Marks "you have great ability" as wrong yet offers "ability" as a translation of "capacità" , suggestion "potential" instead. Confused, Duo!


Note the plural adjective. Try cap/abilitIES. Duo's use of "potential" seems to be either poor translation or Italian usage, i.e. several abilities = great potential. I can't find a dictionary that supports it, potenziale being the standard word and in Collins "to have potential" = essere promettente.


I'm curious whether you could say that always, in sentences like this one, the plural "le capacità" signifies potential more than the singular "la capacità" would.

Could you even use "la capacità" in this sentence? Thanks :)


You could say "Avete una grande capacità" referred to one ability in particular. "Le capacità" is more general, as you said it can also mean potential.


What is the function of 'delle' here? Is it a necessary preposition for avere?


"delle" here means 'some' instead of 'of the'. Similarly how the French "des" either means 'some' or 'of the'.


abillity is suggested, but not accepted. potential is accepted, but not suggested. Reported


Why not great "ability"????


Because it needs to be plural! delLE grandI capacità


Does this sentence literally mean 'You have some great abilities.'?


Yes, abilities or capabilities. If you were talking to a factory manager about his storage vessels, it might also be capacities :-)


Thank you very much.


In English,"capability" and "potential" are different: the first means developed skills (e.g. Clark Kent working at the Daily Planet), whereas the second suggests the strong possibility of the skill being developed (e.g. Clark Kent as a toddler).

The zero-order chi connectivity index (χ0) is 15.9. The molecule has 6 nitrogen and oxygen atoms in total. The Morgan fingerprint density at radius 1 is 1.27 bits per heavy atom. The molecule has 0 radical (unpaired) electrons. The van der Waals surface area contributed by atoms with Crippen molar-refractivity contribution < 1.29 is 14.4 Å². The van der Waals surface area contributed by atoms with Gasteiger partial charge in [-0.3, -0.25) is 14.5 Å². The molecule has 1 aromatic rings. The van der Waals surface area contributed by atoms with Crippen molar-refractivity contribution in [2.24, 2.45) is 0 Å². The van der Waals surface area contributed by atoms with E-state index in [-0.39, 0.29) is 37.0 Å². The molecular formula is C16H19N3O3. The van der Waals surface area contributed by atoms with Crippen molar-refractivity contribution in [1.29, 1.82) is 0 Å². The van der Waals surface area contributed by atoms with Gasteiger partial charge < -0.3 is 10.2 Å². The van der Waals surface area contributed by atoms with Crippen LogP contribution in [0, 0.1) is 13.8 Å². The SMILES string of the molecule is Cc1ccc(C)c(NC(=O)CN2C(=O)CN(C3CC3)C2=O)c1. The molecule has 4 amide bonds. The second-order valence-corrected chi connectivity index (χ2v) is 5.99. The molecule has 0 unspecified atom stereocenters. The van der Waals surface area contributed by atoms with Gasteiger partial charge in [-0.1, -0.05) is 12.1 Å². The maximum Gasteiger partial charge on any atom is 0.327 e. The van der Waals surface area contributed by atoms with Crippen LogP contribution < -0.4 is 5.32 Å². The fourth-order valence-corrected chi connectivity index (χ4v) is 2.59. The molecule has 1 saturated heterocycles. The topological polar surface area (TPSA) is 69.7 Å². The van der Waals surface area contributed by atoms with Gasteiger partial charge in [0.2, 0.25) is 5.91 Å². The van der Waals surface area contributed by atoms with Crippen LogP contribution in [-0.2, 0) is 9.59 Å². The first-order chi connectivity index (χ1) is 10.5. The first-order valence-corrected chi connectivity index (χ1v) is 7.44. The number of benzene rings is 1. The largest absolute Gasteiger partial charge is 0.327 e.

Is the Italian term ambiguous between these two interpretations?


Why is capacity marked wrong and replaced by potential?


capacita also means ability as well as potential which is not in the suggestion tip. another duo muddle


MartinaNic136314 - Hardly a muddle. Nowhere is it suggested that the tips are all-inclusive, or even that they are in the context of the given phrase. They are simply some of the possible dictionary definitions of the word.


Why is BIG ABILITIES wrong?


It sounds completely wrong to my native ear, but I find it hard to explain why. Maybe it is one of those many things that follow no rule, but is just learned. So use "great" and don't ask! :-)


"Huge capability" was marked incorrect. Is that because of the huge? Or does it only accept capacities/ potential?


Is it just me or is Duo part language teacher and part life coach? Ive got an entire collection of innocent enough sentences that are oddly motivational.


it's just you / sei solo tu


Why not ability


My answer (you have great capacity) Was not accepted. But the way, capacity was suggested and potential not 03oct18 reported


Capacità does not vary (see previous comments) but grandi tells you this one is plural - capacities. Duo's suggestions are merely clues, sometimes false ones; rely on your own brain and learn from wrong answers.


some of the answers in this lesson come under the category of idioms because they use familiar words but apply different meanings to them